Authorities set to simplify complex 4-tier VAT regime
Reforms completed in May gave rise to complaints over intricate regulations and heavy, unfair tax burden
China was expected to simplify its value-added tax (VAT) regime in coming years to level the playing field on complaints about rising tax burden and unfairness for businesses, industry watchers said.
The country completed its VAT reform on May 1, requiring the remaining four industries – finance, construction, property and consumer services – to pay VAT instead of business tax.
Under the overhaul, businesses faced at least four tax rates based on what industries they belonged to: 17 per cent or 13 per cent for sale or imports of products, 11 per cent for transport and property lease or sales, and 6 per cent for finance, modern services and consumer services. Companies offering cross-border services could enjoy a tax break as authorities encouraged companies to move up the value chain. Small business could also enjoy lower preferential rates.
Industry commentators called for a cut in tax-rate categories and trimming of the tax burden, leaving more breathing room for businesses struggling in an economic slowdown.
Chinese Academy of Fiscal Sciences vice-dean Wang Chaocai said too many tax rates meant unfairness for businesses.
“We don’t think it right to levy so many different rates merely by telling the difference of sectors,” he told a forum earlier this month in Shanghai.
PwC tax partner Robert Li said in developed markets there were usually two VAT rates – one for general taxpayers, the other a preferential rate for special products or certain industries that the government wanted to encourage.
“It’s a trend for China to simplify tax rates to follow international practices,” Li said. “But such steps mightn’t be made at one stroke immediately.”
Authorities said the overhaul was set to trim 500 billion yuan (HK$558 billion) from the tax burden this year – 469.9 billion yuan had already been achieved in the first 11 months of this year, according to State Administration of Taxation data.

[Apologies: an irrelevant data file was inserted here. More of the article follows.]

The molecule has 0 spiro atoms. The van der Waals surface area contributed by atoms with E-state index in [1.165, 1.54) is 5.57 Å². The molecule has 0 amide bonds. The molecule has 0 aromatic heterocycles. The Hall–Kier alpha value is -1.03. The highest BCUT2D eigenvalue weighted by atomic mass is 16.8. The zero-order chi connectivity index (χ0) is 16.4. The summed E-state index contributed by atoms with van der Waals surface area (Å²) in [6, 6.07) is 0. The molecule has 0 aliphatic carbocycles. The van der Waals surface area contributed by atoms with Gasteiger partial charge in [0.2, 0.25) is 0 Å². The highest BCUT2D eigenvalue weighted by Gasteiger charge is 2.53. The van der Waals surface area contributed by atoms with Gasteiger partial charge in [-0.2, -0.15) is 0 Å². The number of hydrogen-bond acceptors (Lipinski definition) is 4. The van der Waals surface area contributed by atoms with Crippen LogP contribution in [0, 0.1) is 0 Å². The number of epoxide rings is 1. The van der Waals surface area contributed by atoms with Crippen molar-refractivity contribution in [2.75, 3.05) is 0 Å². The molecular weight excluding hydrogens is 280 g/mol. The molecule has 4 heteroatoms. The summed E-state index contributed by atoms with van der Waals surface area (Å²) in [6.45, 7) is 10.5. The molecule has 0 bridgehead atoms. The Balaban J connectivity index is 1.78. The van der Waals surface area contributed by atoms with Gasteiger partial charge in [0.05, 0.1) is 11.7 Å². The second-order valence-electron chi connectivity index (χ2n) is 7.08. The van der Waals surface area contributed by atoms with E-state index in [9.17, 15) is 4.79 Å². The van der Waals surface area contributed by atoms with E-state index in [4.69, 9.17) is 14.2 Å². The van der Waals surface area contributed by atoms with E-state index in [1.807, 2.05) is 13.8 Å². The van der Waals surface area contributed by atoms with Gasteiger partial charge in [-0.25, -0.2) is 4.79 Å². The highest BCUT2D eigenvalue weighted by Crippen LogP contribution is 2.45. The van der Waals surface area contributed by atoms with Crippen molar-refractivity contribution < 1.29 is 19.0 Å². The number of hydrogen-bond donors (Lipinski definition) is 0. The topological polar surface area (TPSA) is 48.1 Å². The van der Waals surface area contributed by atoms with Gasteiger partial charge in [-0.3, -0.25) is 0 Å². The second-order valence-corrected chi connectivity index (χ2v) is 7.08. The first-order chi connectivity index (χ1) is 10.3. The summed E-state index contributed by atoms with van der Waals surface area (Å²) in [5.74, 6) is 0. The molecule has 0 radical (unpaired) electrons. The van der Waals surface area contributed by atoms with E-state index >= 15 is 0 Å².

The overhaul did not necessarily mean tax cuts for every enterprise. Complaints over a de facto heavier tax burden and ambiguity of rules were common. Authorities said 1.5 per cent of taxpayers, or an estimated 160,000 firms, did pay more tax instead.
Li said also said the tax authorities could roll out more explanations to tackle issues raised through daily practices from various sectors to trim ambiguity – dozens of such documents had already been issued this year.
He expected to see legislators start research work on VAT legislation as early as 2017. The National People’s Congress had already listed the item in its five-year plan by 2020.
The current VAT regulation is an interim rule put into effect since January 1, 1994 with several amendments, but not a law.
Businesses are also urged to beef up tax reporting systems to cope with the change.
EY tax partner Kevin Zhou said businesses were under heavier compliance costs in the VAT overhaul and called on businesses to catch up on their tax reporting.
“Or, they will be exposed for risks such as fines for poor tax management,” he said.
Tax authorities are regarded as better equipped than companies, with a nationwide IT system that tracks and manages VAT invoices in tax collection and checking.
Finance Ministry official Wang Jianfan told a briefing in Beijing on Tuesday that four tax rates in the current regime were “too many when compared with other nations” and promised future steps to simplify the rates in the coming VAT legislation.
The VAT overhaul, which began on a trial basis in Shanghai in 2012, is touted to ease the tax burden of services, which accounted for more than half of China’s economy for the first time in 2015 and grew at a faster pace than the whole economy.
Complaints over a chokingly heavy burden of tax and administrative fees are often heard in China.
Industry watchers are calling for an across-the-board tax cut, rather than a “structural tax trim” – which is often accompanied with higher tax to some businesses – to give business more viability.